Unite’s Len McCluskey apologises for telling Peter Mandelson to go ‘count his gold’



Trade union boss Len McCluskey has apologised this morning after he said Labour veteran Peter Mandelson should go into a room and “count his gold”.

The General Secretary of Unite has sparked a backlash for the comment he made about Lord Mandelson who has Jewish heritage.

Mr McCluskey told BBC’s Newsnight: “Whatever Pete. I stopped listening to what Peter Mandelson said many many years ago.


“I would suggest that Peter just goes into a room and counts his gold and not worry about what’s happening in the Labour Party.

“Leave that to those of us that are interested in ordinary working people.”

New Labour veteran Peter Mandelson (Matt Writtle)

Lord Mandelson, a former business secretary, had a Jewish grandfather called Norman who was the founder and president of Harrow United Synagogue. His father Tony was also an advertising director of the Jewish Chronicle.

Lord Mandelson told the JC in 2010 that he still kept Friday nights and added: “It’s not that I am religious. It’s the extended family, which part of me wants to be part of.”

Mr McCluskey made the comments in an interview during a segment on Sir Keir Starmer’s leadership.

They were made in response to comments made by Lord Mandelson in which he had praised the leadership of Sir Keir.

Responding to the comments, the national chair of Jewish Labour Mike Katz tweeted: “Stay classy, Len. Pretty disgusted by his language on Lewis Goodall’s film for Newsnight. But I’d guess he’s best placed to know what’s anti-Semitic.

“Just like he’s got more experience of winning general elections than Mandelson.”

Labour peer and former transport secretary Andrew Adonis has called on Mr McCluskey to resign and tweeted: “Len McCluskey’s vile personal remarks on Newsnight just now sum up the moral as much as the political bankruptcy of the Corbyn far-left project.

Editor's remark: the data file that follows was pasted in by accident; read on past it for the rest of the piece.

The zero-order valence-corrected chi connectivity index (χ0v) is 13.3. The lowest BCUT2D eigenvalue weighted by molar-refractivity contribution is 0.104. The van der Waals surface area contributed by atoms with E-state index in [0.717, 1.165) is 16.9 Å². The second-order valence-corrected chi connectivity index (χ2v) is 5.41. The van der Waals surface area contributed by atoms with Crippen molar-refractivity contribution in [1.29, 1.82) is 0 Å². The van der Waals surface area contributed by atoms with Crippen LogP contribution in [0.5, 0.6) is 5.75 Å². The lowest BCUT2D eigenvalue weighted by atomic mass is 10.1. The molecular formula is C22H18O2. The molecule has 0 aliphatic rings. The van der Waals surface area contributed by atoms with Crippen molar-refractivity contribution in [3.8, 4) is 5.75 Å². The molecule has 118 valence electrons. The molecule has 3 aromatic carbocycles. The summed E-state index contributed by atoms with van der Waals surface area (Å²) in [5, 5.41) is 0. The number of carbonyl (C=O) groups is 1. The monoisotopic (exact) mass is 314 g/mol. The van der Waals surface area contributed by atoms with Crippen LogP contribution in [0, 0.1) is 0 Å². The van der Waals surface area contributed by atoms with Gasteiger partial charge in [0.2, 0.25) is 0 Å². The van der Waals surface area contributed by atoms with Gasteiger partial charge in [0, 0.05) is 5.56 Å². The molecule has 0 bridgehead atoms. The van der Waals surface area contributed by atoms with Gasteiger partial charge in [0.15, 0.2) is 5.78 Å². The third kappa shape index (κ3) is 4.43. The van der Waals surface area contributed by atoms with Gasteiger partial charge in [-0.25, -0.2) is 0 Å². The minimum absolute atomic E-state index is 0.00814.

“If Len McCluskey doesn’t realise that ‘count his gold’ is one of the oldest antisemitic tropes in the whole of history, he was born yesterday.”

The programme said Mr McCluskey, who is due to stand down in 2022, maintained that the language was not anti-Semitic.

A statement from Unite, read out on the programme, said: “Mr Mandelson’s religion was not relevant to the comments made by Mr McCluskey.

“Indeed, to the best of our knowledge Mr Mandelson is not Jewish.

“The ordinary meaning of the statement made by Mr McCluskey is one of his belief that in recent years Mr Mandelson has had more interest in increasing his own wealth than in fighting for social justice for working class people.

“The suggestion of any anti-Semitic meaning to the commentary would be ludicrous.”

Mr McCluskey tweeted at 12.30am this morning: “Before this gets out of hand, let me say language is important and I apologise to Peter Mandelson and anyone else if mine has caused hurt.”

The Equalities and Human Rights Commission launched an investigation into allegations of antisemitism within the Labour Party in May 2019. The equalities watchdog is expected to publish their report soon.



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